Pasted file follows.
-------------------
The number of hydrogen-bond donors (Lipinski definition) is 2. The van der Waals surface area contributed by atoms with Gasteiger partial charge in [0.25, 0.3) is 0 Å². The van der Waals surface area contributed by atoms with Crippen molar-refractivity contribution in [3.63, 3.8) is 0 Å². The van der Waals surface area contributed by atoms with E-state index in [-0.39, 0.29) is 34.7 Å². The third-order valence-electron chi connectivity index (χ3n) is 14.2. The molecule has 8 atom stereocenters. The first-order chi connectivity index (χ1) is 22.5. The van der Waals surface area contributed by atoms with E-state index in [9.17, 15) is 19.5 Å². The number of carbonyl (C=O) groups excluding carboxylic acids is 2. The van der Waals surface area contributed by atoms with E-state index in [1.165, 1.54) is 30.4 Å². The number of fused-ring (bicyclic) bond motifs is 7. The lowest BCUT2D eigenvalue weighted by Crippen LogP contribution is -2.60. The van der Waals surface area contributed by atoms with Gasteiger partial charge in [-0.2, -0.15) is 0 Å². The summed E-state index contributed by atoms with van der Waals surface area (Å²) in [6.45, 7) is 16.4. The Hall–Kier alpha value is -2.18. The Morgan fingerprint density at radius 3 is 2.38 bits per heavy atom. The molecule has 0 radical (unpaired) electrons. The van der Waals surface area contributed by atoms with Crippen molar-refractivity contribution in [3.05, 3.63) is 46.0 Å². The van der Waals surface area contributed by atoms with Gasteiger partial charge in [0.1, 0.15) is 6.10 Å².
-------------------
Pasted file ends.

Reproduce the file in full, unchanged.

The number of hydrogen-bond donors (Lipinski definition) is 2. The van der Waals surface area contributed by atoms with Gasteiger partial charge in [0.25, 0.3) is 0 Å². The van der Waals surface area contributed by atoms with Crippen molar-refractivity contribution in [3.63, 3.8) is 0 Å². The van der Waals surface area contributed by atoms with E-state index in [-0.39, 0.29) is 34.7 Å². The third-order valence-electron chi connectivity index (χ3n) is 14.2. The molecule has 8 atom stereocenters. The first-order chi connectivity index (χ1) is 22.5. The van der Waals surface area contributed by atoms with E-state index in [9.17, 15) is 19.5 Å². The number of carbonyl (C=O) groups excluding carboxylic acids is 2. The van der Waals surface area contributed by atoms with E-state index in [1.165, 1.54) is 30.4 Å². The number of fused-ring (bicyclic) bond motifs is 7. The lowest BCUT2D eigenvalue weighted by Crippen LogP contribution is -2.60. The van der Waals surface area contributed by atoms with Gasteiger partial charge in [-0.2, -0.15) is 0 Å². The summed E-state index contributed by atoms with van der Waals surface area (Å²) in [6.45, 7) is 16.4. The Hall–Kier alpha value is -2.18. The Morgan fingerprint density at radius 3 is 2.38 bits per heavy atom. The molecule has 0 radical (unpaired) electrons. The van der Waals surface area contributed by atoms with Crippen molar-refractivity contribution in [3.05, 3.63) is 46.0 Å². The van der Waals surface area contributed by atoms with Gasteiger partial charge in [0.1, 0.15) is 6.10 Å².